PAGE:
In many circumstances, state and federal governments are protected by governmental immunity. In some circumstances, e.g. where government acts as a market participant, these immunities are set aside due to the nature of the actions taken by the government. In Louisiana, the Lafayette Consolidated Government (LCG) runs a bus service for its citizens. On one bus drive, a customer of a LCG run bus was injured due to the malfunction of a pull cord that came loose striking the customer in the eye. In Willie Mae Scott (plaintiff) v. LCG, the Appellate Court upheld a trial court decision that granted summary judgment to LCG.
In August of 2006, plaintiff was riding a bus run by LCG. Another customer of the bus pulled on the cord to inform the bus driver that he should stop. Upon pulling the cord, a clamp holding the cord in place came loose striking plaintiff in the eye causing damage needing medical care. Plaintiff sued LCG as a common carrier and argued that, due to LCG’s common carrier status, it was under a stronger duty of care than most.
The issues in the case were summarized by the Appellate Court as follows: (1) whether LCG had actual or constructive notice of the pull cord (2) whether LCG was a common carrier, subjecting it to a higher duty of care and (3) whether the existence of other pull cord defects created a genuine issue of material fact. The trial court granted summary judgment in favor of LCG stating that there was no genuine issue of material fact. At the appellate level, the Court views the case de novo under the same summary judgment standards used at the trial court level.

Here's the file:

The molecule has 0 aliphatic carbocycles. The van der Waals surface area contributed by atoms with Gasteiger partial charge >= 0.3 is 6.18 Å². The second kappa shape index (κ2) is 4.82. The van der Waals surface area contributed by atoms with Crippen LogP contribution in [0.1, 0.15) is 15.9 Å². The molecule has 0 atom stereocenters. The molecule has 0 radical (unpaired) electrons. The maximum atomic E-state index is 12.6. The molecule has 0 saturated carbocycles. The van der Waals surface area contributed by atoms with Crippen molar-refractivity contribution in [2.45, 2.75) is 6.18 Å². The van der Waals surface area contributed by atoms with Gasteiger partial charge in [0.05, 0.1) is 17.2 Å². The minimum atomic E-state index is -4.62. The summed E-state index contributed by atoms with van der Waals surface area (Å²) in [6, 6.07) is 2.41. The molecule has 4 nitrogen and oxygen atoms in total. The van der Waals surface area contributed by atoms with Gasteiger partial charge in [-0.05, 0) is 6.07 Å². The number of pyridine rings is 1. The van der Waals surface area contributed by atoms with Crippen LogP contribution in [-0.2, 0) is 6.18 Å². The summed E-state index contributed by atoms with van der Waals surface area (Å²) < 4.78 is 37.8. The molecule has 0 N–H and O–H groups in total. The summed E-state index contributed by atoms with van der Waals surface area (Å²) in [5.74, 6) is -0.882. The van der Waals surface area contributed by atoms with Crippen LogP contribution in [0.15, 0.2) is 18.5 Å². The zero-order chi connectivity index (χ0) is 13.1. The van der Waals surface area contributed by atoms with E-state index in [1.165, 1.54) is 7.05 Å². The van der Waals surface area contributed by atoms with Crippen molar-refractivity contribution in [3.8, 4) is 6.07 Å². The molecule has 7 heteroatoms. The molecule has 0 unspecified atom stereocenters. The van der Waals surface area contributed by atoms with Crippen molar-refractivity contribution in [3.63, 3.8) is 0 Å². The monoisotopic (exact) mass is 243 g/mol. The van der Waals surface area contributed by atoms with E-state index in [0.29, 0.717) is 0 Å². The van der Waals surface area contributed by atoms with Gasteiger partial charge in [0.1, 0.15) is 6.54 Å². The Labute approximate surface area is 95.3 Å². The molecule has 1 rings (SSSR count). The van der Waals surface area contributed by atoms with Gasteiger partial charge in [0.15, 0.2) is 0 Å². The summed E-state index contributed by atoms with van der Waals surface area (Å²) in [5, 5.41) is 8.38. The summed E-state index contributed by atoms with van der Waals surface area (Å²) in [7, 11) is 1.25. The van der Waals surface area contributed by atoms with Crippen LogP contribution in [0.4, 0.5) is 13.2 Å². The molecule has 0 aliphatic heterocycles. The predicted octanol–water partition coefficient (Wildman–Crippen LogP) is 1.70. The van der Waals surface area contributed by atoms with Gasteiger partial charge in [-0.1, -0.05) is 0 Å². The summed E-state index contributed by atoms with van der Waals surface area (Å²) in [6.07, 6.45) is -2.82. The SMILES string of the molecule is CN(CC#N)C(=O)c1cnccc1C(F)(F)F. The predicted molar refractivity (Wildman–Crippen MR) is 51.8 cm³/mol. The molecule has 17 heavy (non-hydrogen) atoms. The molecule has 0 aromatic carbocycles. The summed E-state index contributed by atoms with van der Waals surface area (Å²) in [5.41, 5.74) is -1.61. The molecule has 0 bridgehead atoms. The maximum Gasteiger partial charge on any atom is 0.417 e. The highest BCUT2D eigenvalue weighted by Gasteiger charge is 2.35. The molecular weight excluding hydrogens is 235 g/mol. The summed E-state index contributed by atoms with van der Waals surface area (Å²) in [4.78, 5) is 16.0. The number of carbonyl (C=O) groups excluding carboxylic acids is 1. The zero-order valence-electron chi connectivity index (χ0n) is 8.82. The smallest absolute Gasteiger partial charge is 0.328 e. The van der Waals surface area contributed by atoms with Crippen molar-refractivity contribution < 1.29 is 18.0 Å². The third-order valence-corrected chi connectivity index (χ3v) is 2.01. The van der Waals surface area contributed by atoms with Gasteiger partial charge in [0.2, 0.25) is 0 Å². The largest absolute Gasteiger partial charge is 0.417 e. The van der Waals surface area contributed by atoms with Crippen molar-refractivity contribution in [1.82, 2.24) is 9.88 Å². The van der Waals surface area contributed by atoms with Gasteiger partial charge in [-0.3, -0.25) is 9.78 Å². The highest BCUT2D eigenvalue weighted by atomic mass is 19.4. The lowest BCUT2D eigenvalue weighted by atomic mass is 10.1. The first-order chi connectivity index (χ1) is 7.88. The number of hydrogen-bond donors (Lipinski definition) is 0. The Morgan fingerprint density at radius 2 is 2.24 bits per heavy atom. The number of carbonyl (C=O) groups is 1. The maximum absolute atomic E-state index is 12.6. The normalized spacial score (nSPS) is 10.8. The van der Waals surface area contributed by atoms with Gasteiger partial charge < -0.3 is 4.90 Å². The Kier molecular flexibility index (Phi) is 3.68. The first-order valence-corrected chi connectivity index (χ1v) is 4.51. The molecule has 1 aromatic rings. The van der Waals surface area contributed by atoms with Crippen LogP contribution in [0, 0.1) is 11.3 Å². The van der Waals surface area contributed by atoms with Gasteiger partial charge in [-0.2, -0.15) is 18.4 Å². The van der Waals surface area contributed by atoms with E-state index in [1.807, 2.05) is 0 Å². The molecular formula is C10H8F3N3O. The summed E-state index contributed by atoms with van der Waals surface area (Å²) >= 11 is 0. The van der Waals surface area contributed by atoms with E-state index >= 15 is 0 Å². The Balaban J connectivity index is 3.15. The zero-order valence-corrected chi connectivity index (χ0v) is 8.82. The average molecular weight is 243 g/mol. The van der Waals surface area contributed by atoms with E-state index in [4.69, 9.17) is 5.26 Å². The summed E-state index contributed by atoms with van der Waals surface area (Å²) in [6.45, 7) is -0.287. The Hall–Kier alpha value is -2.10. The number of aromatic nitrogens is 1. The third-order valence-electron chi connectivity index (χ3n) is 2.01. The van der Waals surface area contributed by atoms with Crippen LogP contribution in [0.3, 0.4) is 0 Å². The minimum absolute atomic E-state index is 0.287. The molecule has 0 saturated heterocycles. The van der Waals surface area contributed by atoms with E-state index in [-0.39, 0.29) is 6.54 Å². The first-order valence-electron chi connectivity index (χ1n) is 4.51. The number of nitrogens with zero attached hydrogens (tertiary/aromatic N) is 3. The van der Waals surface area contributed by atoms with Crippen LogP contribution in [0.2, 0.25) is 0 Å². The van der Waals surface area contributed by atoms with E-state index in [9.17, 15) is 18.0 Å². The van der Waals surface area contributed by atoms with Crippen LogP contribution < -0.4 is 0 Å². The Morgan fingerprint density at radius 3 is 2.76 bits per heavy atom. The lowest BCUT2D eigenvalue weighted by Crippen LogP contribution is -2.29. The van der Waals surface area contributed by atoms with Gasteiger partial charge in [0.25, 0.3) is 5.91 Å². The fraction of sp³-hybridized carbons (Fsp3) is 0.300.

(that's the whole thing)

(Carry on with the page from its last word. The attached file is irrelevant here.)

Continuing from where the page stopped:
Plaintiff argues that LCG had constructive notice of the pull cord defect. As such, they argued that this notice exists due to a lack of plan to check the pull cords. However, the Supreme Court of Louisiana has held in the past that as it relates to governmental entities, a lack of plan to inspect cannot lead to constructive notice. According to La.R.S. 9:2800, constructive knowledge is the existence of facts that infer actual knowledge. To argue that by not planning to check the pull cords LCG had constructive knowledge of the defect is a counterintuitive argument. Plaintiff further alleges that the standards set out by 9:2800 are irrelevant because LCG is a common carrier and is thus subject to a higher duty of care. However, the Appellate Court stated that statutes are supreme law that trump any common custom or usage. 9:2800 speaks directly to the issue of governmental liability in cases like LCG. Therefore, the statute overrules any common law ideal or custom within the legal community. Plaintiff also brought forth evidence that there was three other occasions where a defective pull cord injured a bus passenger. The first circumstance occurred at a time and place that no one could identify. Thus the impact of this evidence was ineffective. The other two incidents occurred on buses manufactured by companies other than the one that manufactured the bus in issue. Therefore, this evidence was irrelevant. The Appellate Court upheld the trial court’s holding that there was no genuine issue of material fact.
While this case did not go as the plaintiff hoped, each case is different and there may still be something an intelligent, well-versed attorney can do. If you have been injured to the negligence of another driver, or defect in a vehicle, you may have a claim to damages.
Contacting an attorney can clarify the rights you have. Call the Berniard Law Firm at 1-866-574-8005 to speak to an attorney who can help.